I took a few hours break from working on the animation system (working on gui, fixing some nasty memory bugs and bugs related to shadows) during last days to code a light-shaft effect. It was one of the effects I always wanted to add to the nGENE because it looks cool, allows to build the feel & atmosphere and besides is pretty easy to implement. However, up to now I could hardly spare any time to do it.
But without further ado let's move to the technique I used (proposed by Jason Mitchell in ShaderX).
Light-shafts are simply visible beams of light sometimes referred under the name of God rays. This phenomenon is caused by light being scattered by particles present in the air like for instance dust. It looks a bit like a smoke or fog.
This is volumetric effect for sure. There are several common ways of implementing volumetric effects. One of the most popular ones which I used in this case is to slice volume into several parallel planes and project some textures onto them to make light-shaft look more convincing (other approaches use 3D textures). Number of planes will influence performance and the quality of the final effect. These planes are rendered perpendicular to the eye vector in such a way that they fill whole view space light-shaft bounding volume.
At first a set of vertices is created filling 1 x 1 x 1 unit cube. Then view space bounding volume of light-shaft is found. Then in the vertex shader by using following trick:
float4 stretchedMaxBounds = float4(maxBounds, 0.0f);vertices are made to fill whole light frustum. minBounds and maxBounds are boundaries of light frustum bounding box.
float4 pos = float4(minBounds, 0.0f) * IN.position + (stretchedMaxBounds * (1.0f - IN.position));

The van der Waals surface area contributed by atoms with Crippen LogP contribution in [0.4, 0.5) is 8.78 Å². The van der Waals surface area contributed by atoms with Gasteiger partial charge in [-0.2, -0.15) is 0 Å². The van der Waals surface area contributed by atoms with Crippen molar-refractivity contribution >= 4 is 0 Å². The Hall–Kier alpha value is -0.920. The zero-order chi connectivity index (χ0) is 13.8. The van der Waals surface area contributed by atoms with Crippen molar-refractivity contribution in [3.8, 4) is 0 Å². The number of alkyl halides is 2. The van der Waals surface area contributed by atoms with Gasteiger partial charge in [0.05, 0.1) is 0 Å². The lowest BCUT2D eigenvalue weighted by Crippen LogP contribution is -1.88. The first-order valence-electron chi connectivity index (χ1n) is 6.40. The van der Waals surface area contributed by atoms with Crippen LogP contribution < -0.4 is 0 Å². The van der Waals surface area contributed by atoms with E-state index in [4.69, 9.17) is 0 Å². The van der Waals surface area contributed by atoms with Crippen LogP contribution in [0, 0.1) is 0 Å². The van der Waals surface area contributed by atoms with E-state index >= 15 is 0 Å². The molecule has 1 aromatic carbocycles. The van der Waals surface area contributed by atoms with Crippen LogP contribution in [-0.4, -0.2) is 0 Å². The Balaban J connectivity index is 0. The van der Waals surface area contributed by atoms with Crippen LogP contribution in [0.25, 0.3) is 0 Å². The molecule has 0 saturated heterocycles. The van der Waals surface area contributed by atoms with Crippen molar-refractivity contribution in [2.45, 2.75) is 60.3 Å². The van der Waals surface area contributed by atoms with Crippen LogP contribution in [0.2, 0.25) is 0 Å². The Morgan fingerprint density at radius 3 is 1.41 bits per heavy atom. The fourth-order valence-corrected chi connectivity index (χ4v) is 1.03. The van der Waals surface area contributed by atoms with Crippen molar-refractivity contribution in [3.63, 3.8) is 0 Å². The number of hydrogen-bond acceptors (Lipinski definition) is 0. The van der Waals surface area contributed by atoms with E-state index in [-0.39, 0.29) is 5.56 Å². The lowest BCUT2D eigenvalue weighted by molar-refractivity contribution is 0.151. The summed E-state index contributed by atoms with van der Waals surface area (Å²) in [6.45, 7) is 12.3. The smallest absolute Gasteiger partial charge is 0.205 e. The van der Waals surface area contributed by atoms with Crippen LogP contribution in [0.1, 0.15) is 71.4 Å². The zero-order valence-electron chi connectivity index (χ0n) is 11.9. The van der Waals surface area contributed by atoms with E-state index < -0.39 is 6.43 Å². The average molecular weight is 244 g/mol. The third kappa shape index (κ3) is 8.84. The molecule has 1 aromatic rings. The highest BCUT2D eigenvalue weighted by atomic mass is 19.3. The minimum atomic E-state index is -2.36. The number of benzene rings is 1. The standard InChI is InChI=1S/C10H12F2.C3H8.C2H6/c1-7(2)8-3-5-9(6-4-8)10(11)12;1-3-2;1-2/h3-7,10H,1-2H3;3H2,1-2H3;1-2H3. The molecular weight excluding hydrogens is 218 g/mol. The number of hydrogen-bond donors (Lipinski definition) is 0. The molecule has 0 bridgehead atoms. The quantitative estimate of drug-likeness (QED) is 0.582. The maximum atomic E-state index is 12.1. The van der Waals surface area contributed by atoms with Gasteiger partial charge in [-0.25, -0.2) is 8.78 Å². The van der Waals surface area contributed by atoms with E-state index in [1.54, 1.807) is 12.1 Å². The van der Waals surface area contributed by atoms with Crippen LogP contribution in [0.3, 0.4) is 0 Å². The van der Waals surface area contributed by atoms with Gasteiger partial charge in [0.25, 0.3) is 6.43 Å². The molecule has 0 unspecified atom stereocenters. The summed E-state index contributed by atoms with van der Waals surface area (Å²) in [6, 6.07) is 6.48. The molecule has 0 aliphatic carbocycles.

In pixel shader all scattering related calculations are then performed. The first thing to do is to add light attenuation to make shaft disappear as it goes away from the light source. Regular equation 1 / (distance * distance) works pretty well here.
We could finish at this stage actually but the light shaft would look a bit unnatural. So we're adding a couple of things (by applying textures with projective texture coordinates to our volume slices) to make it better:
- Gobo/cookie - a pattern to be applied to all planes,
- Animated noise - what makes all the light shaft in nature so beautiful is that as the particles are moved by the air the light shaft seems to be moving,
- Shadow - shadow should limit the area where the light-shaft is visible i.e. only pixels not in the shadow should appear foggy.
It is also good idea to use clipping planes to discard those pixels which are not in the light frustum but still are in its bounding volume. Planes to use are actually light frustum planes.
Gobo also known as cookie is a 2D texture applied to each of the planes. Typically it is used to make shaft disappear in a certain area of the frustum so it serves similar purpose as shadow described later on. The difference is that shadow uses dynamic shadow map whereas cookie is a predefined pattern (for instance cross or flowers) and unless for shadow we do not test for 'z' value to make a decision of occluding pixel or not.
Here is an example cookie texture:
By adding animated noise we can achieve impression of moving air what causes particles to move. By animated noise I mean a typical noise texture being projected using time-changing texture coordinates.
Here we use light shadow map. In nGENE each light shaft can be assosiated with 'real' light source and then utilize it shadow map during rendering. The shadow map is used to hide light shaft where it should be invisible i.e. where there are occluders on the way from light source to a given pixel.
Below you can see light-shafts in action:
There are still some bugs and issues but they will be pretty easy to get rid of.